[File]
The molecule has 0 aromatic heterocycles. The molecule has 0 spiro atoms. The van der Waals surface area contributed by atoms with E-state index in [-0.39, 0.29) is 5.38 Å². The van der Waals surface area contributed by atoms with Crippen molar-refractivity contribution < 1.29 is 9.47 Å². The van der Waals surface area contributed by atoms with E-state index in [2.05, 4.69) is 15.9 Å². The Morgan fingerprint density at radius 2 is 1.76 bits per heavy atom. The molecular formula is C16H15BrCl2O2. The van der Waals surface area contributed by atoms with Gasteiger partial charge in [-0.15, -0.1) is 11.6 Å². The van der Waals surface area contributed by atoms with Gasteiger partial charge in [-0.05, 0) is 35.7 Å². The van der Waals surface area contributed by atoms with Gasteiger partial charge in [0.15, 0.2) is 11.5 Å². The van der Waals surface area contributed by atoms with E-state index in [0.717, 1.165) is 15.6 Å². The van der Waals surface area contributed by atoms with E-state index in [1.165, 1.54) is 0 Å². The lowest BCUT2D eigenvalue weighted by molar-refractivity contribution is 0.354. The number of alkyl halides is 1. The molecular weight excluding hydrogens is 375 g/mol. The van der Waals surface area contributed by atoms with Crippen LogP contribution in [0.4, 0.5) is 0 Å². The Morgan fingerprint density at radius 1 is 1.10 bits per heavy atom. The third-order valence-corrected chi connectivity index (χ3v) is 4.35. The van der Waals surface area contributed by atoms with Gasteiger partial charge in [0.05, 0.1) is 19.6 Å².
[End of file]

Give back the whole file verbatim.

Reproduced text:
The molecule has 0 aromatic heterocycles. The molecule has 0 spiro atoms. The van der Waals surface area contributed by atoms with E-state index in [-0.39, 0.29) is 5.38 Å². The van der Waals surface area contributed by atoms with Crippen molar-refractivity contribution < 1.29 is 9.47 Å². The van der Waals surface area contributed by atoms with E-state index in [2.05, 4.69) is 15.9 Å². The Morgan fingerprint density at radius 2 is 1.76 bits per heavy atom. The molecular formula is C16H15BrCl2O2. The van der Waals surface area contributed by atoms with Gasteiger partial charge in [-0.15, -0.1) is 11.6 Å². The van der Waals surface area contributed by atoms with Gasteiger partial charge in [-0.05, 0) is 35.7 Å². The van der Waals surface area contributed by atoms with Gasteiger partial charge in [0.15, 0.2) is 11.5 Å². The van der Waals surface area contributed by atoms with E-state index in [0.717, 1.165) is 15.6 Å². The van der Waals surface area contributed by atoms with E-state index in [1.165, 1.54) is 0 Å². The lowest BCUT2D eigenvalue weighted by molar-refractivity contribution is 0.354. The number of alkyl halides is 1. The molecular weight excluding hydrogens is 375 g/mol. The van der Waals surface area contributed by atoms with Crippen LogP contribution in [0.4, 0.5) is 0 Å². The Morgan fingerprint density at radius 1 is 1.10 bits per heavy atom. The third-order valence-corrected chi connectivity index (χ3v) is 4.35. The van der Waals surface area contributed by atoms with Gasteiger partial charge in [0.05, 0.1) is 19.6 Å².